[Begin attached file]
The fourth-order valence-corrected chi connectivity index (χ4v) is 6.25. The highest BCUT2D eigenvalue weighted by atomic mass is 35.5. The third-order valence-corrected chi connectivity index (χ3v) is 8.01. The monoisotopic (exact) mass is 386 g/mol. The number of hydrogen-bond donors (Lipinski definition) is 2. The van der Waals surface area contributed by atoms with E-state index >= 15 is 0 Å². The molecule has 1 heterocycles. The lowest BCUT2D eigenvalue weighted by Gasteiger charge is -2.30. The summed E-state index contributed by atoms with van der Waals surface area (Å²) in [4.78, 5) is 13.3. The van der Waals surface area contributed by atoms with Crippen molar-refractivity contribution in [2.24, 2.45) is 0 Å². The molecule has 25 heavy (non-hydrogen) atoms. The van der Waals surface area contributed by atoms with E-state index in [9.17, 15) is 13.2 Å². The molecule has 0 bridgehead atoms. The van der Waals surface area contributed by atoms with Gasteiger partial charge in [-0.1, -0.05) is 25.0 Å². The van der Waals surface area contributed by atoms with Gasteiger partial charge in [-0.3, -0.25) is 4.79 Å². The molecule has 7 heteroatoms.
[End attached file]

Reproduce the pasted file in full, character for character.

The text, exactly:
The fourth-order valence-corrected chi connectivity index (χ4v) is 6.25. The highest BCUT2D eigenvalue weighted by atomic mass is 35.5. The third-order valence-corrected chi connectivity index (χ3v) is 8.01. The monoisotopic (exact) mass is 386 g/mol. The number of hydrogen-bond donors (Lipinski definition) is 2. The van der Waals surface area contributed by atoms with E-state index >= 15 is 0 Å². The molecule has 1 heterocycles. The lowest BCUT2D eigenvalue weighted by Gasteiger charge is -2.30. The summed E-state index contributed by atoms with van der Waals surface area (Å²) in [4.78, 5) is 13.3. The van der Waals surface area contributed by atoms with Crippen molar-refractivity contribution in [2.24, 2.45) is 0 Å². The molecule has 25 heavy (non-hydrogen) atoms. The van der Waals surface area contributed by atoms with E-state index in [9.17, 15) is 13.2 Å². The molecule has 0 bridgehead atoms. The van der Waals surface area contributed by atoms with Gasteiger partial charge in [-0.1, -0.05) is 25.0 Å². The van der Waals surface area contributed by atoms with Gasteiger partial charge in [-0.3, -0.25) is 4.79 Å². The molecule has 7 heteroatoms.